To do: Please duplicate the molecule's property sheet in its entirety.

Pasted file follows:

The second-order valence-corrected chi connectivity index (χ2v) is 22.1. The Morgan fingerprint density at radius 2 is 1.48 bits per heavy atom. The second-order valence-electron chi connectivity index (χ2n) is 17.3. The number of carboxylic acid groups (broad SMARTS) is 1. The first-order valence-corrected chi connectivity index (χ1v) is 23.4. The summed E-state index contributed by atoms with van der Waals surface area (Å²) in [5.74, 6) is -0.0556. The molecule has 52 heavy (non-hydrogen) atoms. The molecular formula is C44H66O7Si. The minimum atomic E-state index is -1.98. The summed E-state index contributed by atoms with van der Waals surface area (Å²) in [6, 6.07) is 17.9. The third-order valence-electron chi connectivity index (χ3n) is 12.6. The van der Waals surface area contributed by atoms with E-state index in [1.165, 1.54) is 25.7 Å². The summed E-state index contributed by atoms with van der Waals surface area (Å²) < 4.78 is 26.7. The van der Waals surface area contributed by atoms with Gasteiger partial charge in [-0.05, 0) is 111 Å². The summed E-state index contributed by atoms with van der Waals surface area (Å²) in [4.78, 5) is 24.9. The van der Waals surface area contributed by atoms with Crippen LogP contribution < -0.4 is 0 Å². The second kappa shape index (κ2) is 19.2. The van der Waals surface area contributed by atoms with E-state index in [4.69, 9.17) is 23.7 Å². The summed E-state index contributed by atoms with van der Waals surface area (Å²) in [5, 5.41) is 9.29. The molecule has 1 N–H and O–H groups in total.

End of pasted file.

The second-order valence-corrected chi connectivity index (χ2v) is 22.1. The Morgan fingerprint density at radius 2 is 1.48 bits per heavy atom. The second-order valence-electron chi connectivity index (χ2n) is 17.3. The number of carboxylic acid groups (broad SMARTS) is 1. The first-order valence-corrected chi connectivity index (χ1v) is 23.4. The summed E-state index contributed by atoms with van der Waals surface area (Å²) in [5.74, 6) is -0.0556. The molecule has 52 heavy (non-hydrogen) atoms. The molecular formula is C44H66O7Si. The minimum atomic E-state index is -1.98. The summed E-state index contributed by atoms with van der Waals surface area (Å²) in [6, 6.07) is 17.9. The third-order valence-electron chi connectivity index (χ3n) is 12.6. The van der Waals surface area contributed by atoms with E-state index in [1.165, 1.54) is 25.7 Å². The summed E-state index contributed by atoms with van der Waals surface area (Å²) < 4.78 is 26.7. The van der Waals surface area contributed by atoms with Gasteiger partial charge in [-0.05, 0) is 111 Å². The summed E-state index contributed by atoms with van der Waals surface area (Å²) in [4.78, 5) is 24.9. The van der Waals surface area contributed by atoms with Crippen LogP contribution < -0.4 is 0 Å². The second kappa shape index (κ2) is 19.2. The van der Waals surface area contributed by atoms with E-state index in [4.69, 9.17) is 23.7 Å². The summed E-state index contributed by atoms with van der Waals surface area (Å²) in [5, 5.41) is 9.29. The molecule has 1 N–H and O–H groups in total.